The Grandaddy of underrated bands
California indie rock quintet Grandaddy has been receiving a respectable buzz from underground rock fans and critics.
These touring veterans from the suburbs of Modesto, Calif. have finally gotten the spotlight from the national indie rock arena.
For those who don’t know, the band offers a ripe and reflective sound that separates them from the rest of the juvenile rock landscape.
Grandaddy is fronted by singer/ songwriter/ guitarist/ keyboardist Jason Lytle.
His voice is honest, real, and perhaps best described as a cross between Rivers Cuomo of Weezer and Radiohead’s Thom Yorke.
The rhythm section is composed of bassist Kevin Garcia and drummer Aaron Burtch.
Together with guitarist Jim Fairchild and keyboardist Tim Dryden, Grandaddy has no trouble writing songs that extend musically beyond the scope of repetitive mainstream radio.
Although the band has released an impressive ten records, it was not until the unexpected underground victory of its 2000 venture, The Sophtware Slump that would make the band’s follow-up record, Sumday, a highly anticipated success. With influences ranging from the Flaming Lips to Radiohead, Grandaddy’s capricious melodies juggle innovative essentials of space-rock and alt-country textures.
Sumday begins with the album’s first single “Now It’s On.”
With deconstructed piano tracks, soft guitar washes and serene vocals, Lytle sings peculiar lyrics of technological references that are followed by the extensive chorus: “Bust the lock of the front door/ Once you’re outside you won’t wanna hide anymore.”
“El Camino In The West” showcases the quintet’s musical experimentation. The song offers mid-tempo rhythms, droning guitars and simmering synthesizer textures that significantly exhibit the band’s musical range.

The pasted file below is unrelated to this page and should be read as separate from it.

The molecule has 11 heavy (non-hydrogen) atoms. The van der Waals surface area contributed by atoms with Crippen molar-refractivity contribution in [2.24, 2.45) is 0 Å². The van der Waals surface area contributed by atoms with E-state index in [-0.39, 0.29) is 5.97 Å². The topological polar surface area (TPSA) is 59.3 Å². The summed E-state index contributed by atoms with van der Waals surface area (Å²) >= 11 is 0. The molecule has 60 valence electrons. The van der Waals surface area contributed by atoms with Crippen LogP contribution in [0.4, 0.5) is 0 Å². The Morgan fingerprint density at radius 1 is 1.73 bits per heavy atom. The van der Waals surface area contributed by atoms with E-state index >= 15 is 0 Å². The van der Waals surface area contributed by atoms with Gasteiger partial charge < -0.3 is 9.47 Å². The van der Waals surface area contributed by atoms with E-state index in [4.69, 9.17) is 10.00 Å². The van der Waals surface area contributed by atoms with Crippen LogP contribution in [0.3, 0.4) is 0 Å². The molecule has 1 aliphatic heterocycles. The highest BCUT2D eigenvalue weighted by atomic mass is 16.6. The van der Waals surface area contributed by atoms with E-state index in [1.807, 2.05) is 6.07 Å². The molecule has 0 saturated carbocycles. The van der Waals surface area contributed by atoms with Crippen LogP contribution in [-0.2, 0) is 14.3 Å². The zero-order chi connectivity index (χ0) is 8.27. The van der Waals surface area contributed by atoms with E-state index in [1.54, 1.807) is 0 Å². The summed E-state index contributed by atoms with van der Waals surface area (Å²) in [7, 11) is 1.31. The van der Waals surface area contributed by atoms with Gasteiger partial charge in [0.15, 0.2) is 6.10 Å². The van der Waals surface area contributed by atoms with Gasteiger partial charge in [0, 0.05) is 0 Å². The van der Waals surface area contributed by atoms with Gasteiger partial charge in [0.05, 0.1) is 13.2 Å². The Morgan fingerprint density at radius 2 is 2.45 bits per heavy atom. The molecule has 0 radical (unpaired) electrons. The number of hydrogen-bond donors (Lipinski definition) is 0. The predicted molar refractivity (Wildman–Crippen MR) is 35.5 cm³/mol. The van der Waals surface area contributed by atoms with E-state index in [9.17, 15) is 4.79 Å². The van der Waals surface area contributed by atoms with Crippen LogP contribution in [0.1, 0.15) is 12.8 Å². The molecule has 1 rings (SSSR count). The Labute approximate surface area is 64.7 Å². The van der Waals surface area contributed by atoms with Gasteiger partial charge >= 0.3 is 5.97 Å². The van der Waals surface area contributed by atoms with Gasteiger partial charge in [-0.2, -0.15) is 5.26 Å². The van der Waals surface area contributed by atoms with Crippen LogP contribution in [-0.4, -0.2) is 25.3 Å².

Lytle crosses into the realm of alt-country with the song’s eccentric lyrics: “From El Caminos in the West/ All collapsed and futureless/ I’ll paint the words a simple wish/ For peace of mind and happiness.”
For Lytle, songwriting is a unique and intimate process that varies with atmosphere and recent experiences. Although the California native has always openly discussed lyrics and song meanings, Lytle admits to keeping some of the band’s more fundamental elements out of plain view.
“I’m hesitant to elaborate on the less obvious, for fear of detracting from what I consider to be a primary component of music: the unexplainable, the intangible, and the mysterious,” Lytle said on the band’s Web site.
Since Lytle describes Modesto as “a s—hole for places to play,” Grandaddy has focused its attention on playing for the rest of the world.
The band has managed to score positioning on the roster of such prestigious events as England’s Reading Festival and other European festivals.
“After touring with many different bands, we realize what an oddity we are, simply due to being civil to each other and the people around us.”
The band was recently awarded a silver record for their staggering album sales in the UK.
With ten albums under their belt, as long as the band follows in the same path, there is no telling what this California indie rock quintet can accomplish in the future.
Grandaddy performs at Jannus Landing on Wednesday, March 17 at 6:30 pm. Tickets are $20.